Saturday, August 16, 2008

Notes from Lisa Yee's Revision Session

Wow, what a boring title for such an inspiring session. (And Lisa Yee is nothing if not inspiring.)

But the class was anything but boring. In fact, she made a few people cry with her essay twists.

Ok, so here's a very down and dirty version of what she recommended for effective revision (also with an eye toward a direction you can gain in the beginning of the novel-writing process.)
  • Take a character and write a 5 minute essay involving 3 specific items from a child's room.

  • Write in the 1st person as the child.

  • Then write the same passage, same details, but from 3rd person.

  • Then, after that's gelled, rewrite the passage again from the point of view of a mother who has lost that same child. (yes, this is what got more than one attenddee cry.)
What was great about this was the exercise of it. I know that sounds obvious, but despite all the reading that you can do about writing, it's not as effective as literally writing as a form of exercise. It changes synaptic connections, and makes you experience things from new and different perspectives.

I took this same idea and combined it with the Career Strategy session that Steven Malk gave. Taking several ideas I have for upcoming projects, I put the titles in columns according the genre and whether the idea was appropriate for kids, YA, or mabye even adult. Just the exercise of putting things on one page made me look at them with a revisioneering (yes, I just made that up) eye. What books would be the most interesting to work on? Which ones would be most marketable? Which ones crossed genres? I would have asked myself none of these questions if it weren't for Lisa and Steven's talks.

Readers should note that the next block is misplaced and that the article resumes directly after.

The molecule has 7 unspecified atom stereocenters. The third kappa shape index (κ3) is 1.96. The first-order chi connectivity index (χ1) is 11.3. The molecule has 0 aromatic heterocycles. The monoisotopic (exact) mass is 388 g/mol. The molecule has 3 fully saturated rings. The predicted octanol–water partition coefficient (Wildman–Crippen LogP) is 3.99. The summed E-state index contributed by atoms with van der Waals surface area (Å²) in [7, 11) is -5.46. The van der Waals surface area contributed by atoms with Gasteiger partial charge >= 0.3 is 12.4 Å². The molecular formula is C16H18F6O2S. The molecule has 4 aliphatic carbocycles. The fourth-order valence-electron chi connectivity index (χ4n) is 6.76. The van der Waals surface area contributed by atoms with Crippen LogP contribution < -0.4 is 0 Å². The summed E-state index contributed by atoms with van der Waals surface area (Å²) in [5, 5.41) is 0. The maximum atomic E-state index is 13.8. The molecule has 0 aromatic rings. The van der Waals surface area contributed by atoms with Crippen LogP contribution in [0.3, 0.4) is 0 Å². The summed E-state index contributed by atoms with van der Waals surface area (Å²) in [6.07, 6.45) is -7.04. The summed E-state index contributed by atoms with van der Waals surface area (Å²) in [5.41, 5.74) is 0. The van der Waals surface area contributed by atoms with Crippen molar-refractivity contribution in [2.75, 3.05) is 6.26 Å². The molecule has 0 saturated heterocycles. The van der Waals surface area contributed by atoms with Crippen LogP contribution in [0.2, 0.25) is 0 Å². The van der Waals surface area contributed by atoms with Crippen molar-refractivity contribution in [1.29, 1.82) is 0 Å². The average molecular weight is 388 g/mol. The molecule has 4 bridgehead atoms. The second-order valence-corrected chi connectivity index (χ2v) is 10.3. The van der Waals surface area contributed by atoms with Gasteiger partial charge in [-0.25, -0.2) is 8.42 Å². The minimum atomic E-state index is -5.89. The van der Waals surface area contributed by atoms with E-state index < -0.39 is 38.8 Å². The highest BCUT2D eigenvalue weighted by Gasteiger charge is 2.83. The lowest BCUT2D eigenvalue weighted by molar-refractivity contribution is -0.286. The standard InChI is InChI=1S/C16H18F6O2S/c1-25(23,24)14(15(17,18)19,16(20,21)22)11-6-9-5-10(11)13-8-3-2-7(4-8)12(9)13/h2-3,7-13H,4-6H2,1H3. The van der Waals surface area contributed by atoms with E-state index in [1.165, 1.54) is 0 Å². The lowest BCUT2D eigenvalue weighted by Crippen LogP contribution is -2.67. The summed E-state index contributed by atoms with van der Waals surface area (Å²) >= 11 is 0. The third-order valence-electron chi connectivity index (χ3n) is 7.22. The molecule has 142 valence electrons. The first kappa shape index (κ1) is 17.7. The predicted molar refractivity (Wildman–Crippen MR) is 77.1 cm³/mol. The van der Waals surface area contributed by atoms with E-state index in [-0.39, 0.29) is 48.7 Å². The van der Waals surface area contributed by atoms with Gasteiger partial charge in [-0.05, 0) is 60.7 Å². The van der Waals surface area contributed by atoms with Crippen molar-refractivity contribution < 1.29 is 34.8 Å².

The second part of Lisa's talk had to do with simple techniques for revision that aren't so much about exercising the writing muscle as they are about shaking yourself out of your comfort zone. After you finish a draft, try the following when you're revising:

  • Revise the font and the margins, then re-read it like it's brand new.

  • Read a hard copy in different location from where you write.

  • Read it aloud.

  • Circle the great stuff with your goal being to bring everything up to that level.

My addition to that is to change your music playlist, or edit without music.

Lisa also recommended reading:

  • The Lovely Bones, and Bird by Bird.

  • listening to and the KCRW Tobias Wolf episode on podcast on Bookworm, he wrote This Boy’s Life

Last. Talk to the writer's you know about how they revise. You never know where the next best idea will come from. I ran into Jacqui Robbins who recommends: Writing the Breakout Novel: The Workbook, by Donald Maas. Again, exercise is the operative word. You can talk and blog and pontifiate about writing all you want. But the writing itself is the only way to get to a finished manuscript.

Now get to work!

Thursday, August 14, 2008

To Age or Not To Age

Ok, so I'm FaceBooking now (is it a verb yet? If only all this electronic activity burned calories), and I'm wondering how everyone feels about birth YEAR in addition to the date. Some people have their full date, which gives their age, others discretely have the date tucked away like a quarter under a pillow.

Does anyone really care how old I am? My LA-inspired nightmare is of course that a publisher will see my hideous Dorian-Gray-esque age and run screaming from the website. Or worse, the Plastic Surgery Commission of Beverly Hills wills end in agents or robots to perform an emergency procedure while I sleep.

But seriously, I'm not an actor (but I play one on TV), who what's to fear. And maybe I'll get some responses exactly because I'm a certain age. Please, chime in.

Now, Get back to work!